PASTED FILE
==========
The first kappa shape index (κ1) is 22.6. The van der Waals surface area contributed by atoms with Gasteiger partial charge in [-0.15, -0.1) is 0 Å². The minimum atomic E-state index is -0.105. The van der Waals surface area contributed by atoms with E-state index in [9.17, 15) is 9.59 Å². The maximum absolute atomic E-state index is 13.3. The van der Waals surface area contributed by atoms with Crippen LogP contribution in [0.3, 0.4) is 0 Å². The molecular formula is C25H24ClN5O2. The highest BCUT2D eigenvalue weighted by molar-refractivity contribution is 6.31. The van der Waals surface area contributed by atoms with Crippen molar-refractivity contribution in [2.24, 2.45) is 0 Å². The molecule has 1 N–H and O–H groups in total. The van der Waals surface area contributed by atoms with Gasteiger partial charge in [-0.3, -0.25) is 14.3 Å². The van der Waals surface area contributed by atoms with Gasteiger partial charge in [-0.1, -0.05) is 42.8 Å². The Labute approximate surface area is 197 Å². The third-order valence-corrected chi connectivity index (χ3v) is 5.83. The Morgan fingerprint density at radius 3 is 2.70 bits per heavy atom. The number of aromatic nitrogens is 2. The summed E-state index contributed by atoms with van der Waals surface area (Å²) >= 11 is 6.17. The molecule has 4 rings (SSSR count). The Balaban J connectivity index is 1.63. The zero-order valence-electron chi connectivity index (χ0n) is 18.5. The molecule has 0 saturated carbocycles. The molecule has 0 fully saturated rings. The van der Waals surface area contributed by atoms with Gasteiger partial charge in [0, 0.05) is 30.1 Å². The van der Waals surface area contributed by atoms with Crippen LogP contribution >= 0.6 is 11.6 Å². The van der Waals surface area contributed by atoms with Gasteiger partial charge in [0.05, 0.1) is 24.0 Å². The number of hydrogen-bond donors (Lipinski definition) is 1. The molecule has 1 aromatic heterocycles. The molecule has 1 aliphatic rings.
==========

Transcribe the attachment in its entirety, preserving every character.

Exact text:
The first kappa shape index (κ1) is 22.6. The van der Waals surface area contributed by atoms with Gasteiger partial charge in [-0.15, -0.1) is 0 Å². The minimum atomic E-state index is -0.105. The van der Waals surface area contributed by atoms with E-state index in [9.17, 15) is 9.59 Å². The maximum absolute atomic E-state index is 13.3. The van der Waals surface area contributed by atoms with Crippen LogP contribution in [0.3, 0.4) is 0 Å². The molecular formula is C25H24ClN5O2. The highest BCUT2D eigenvalue weighted by molar-refractivity contribution is 6.31. The van der Waals surface area contributed by atoms with Crippen molar-refractivity contribution in [2.24, 2.45) is 0 Å². The molecule has 1 N–H and O–H groups in total. The van der Waals surface area contributed by atoms with Gasteiger partial charge in [-0.3, -0.25) is 14.3 Å². The van der Waals surface area contributed by atoms with Gasteiger partial charge in [-0.1, -0.05) is 42.8 Å². The Labute approximate surface area is 197 Å². The third-order valence-corrected chi connectivity index (χ3v) is 5.83. The Morgan fingerprint density at radius 3 is 2.70 bits per heavy atom. The number of aromatic nitrogens is 2. The summed E-state index contributed by atoms with van der Waals surface area (Å²) >= 11 is 6.17. The molecule has 4 rings (SSSR count). The Balaban J connectivity index is 1.63. The zero-order valence-electron chi connectivity index (χ0n) is 18.5. The molecule has 0 saturated carbocycles. The molecule has 0 fully saturated rings. The van der Waals surface area contributed by atoms with Gasteiger partial charge in [0, 0.05) is 30.1 Å². The van der Waals surface area contributed by atoms with Crippen LogP contribution >= 0.6 is 11.6 Å². The van der Waals surface area contributed by atoms with Gasteiger partial charge in [0.05, 0.1) is 24.0 Å². The number of hydrogen-bond donors (Lipinski definition) is 1. The molecule has 1 aromatic heterocycles. The molecule has 1 aliphatic rings.